Chicago's literary reputation was built not only on the strength of writers like Saul Bellow but by the prominence of magazines
Started in 1912 by Harriet Monroe as a way to spur poets to catch up to the modernity around them,
helped break American verse away from its old conventions. And like the Chicago architects who were then proving that in
this city the sky's the limit, Monroe and her poets revolutionized the art form.
Through the good sense of Monroe and later editors, the magazine played an active role in bringing to prominence poetic innovators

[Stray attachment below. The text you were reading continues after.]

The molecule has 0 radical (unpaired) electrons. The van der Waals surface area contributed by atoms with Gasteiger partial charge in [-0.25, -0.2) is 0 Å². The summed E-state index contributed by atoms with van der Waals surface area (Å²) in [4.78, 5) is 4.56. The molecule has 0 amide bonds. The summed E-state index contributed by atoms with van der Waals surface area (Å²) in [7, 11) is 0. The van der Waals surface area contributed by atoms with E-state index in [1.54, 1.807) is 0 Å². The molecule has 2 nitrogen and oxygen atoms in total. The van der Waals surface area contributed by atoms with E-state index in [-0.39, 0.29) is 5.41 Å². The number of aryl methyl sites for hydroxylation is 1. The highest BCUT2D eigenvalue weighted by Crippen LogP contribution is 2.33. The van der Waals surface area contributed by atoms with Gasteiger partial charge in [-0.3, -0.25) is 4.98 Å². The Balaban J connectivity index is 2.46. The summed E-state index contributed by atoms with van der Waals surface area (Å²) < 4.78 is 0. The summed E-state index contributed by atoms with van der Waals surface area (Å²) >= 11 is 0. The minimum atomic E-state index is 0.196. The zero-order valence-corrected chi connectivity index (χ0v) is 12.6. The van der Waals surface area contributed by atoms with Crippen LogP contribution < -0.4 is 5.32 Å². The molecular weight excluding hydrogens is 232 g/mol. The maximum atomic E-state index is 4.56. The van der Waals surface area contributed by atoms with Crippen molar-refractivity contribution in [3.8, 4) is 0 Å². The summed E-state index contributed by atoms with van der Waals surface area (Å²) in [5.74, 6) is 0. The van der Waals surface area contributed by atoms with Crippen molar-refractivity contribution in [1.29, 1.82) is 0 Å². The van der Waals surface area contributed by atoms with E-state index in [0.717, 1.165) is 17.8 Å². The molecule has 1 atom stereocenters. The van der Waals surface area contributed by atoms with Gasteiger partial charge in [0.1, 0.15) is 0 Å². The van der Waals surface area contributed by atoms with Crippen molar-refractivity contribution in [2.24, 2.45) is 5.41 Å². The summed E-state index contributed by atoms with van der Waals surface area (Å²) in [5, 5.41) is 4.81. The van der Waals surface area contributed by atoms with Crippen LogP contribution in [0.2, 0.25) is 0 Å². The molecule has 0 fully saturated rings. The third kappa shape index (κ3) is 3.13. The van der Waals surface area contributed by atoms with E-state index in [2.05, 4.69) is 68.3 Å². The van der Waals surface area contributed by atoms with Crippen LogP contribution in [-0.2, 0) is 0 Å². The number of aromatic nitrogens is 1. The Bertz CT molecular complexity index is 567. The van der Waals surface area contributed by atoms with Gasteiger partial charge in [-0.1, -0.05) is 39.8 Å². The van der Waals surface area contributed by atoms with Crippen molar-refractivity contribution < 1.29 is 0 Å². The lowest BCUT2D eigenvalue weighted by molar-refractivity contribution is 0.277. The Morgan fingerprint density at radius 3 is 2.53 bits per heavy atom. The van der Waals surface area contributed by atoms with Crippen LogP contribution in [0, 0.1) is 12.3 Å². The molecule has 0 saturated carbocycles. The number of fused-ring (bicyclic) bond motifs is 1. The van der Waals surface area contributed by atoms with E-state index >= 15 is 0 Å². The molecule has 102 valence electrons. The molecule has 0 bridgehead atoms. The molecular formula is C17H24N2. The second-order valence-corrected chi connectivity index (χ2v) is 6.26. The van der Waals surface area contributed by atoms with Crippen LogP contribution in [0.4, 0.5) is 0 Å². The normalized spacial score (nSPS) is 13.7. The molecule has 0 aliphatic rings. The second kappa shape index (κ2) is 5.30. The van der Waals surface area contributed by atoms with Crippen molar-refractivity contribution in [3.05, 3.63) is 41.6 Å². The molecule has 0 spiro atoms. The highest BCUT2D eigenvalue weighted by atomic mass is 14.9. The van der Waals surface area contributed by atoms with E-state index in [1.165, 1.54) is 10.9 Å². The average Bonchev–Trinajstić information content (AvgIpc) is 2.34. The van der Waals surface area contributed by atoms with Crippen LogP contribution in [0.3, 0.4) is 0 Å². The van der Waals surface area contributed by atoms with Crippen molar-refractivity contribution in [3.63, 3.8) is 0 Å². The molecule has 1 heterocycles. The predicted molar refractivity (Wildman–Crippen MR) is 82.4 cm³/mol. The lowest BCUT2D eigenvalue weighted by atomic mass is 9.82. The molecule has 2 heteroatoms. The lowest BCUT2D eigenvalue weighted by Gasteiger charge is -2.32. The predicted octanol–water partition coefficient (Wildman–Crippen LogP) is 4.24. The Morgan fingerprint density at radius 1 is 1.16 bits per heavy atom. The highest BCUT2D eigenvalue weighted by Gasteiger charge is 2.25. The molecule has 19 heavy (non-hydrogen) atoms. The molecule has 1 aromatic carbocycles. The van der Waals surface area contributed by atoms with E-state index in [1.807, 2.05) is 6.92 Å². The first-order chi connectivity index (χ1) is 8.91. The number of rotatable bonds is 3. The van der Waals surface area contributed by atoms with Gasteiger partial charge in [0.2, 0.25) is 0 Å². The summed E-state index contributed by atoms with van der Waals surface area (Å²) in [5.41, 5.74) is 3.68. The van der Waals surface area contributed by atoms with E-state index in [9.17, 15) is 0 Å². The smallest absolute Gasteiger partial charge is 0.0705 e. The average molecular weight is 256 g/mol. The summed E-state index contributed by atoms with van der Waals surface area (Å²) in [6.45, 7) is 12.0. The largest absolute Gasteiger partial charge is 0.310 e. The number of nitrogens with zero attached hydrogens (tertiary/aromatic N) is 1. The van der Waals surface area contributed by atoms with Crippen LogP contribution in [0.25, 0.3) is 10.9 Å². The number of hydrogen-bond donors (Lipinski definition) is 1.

like Ezra Pound, T.S. Eliot, Carl Sandburg, Gwendolyn Brooks and Sylvia Plath. The magazine also showed poets that there was
money to be made in their craft, filling their pockets in exchange for contributions. That is, whenever the magazine wasn't
going through hard times itself.
See and hear poetry in a different light at the
Musicality of Poetry Festival.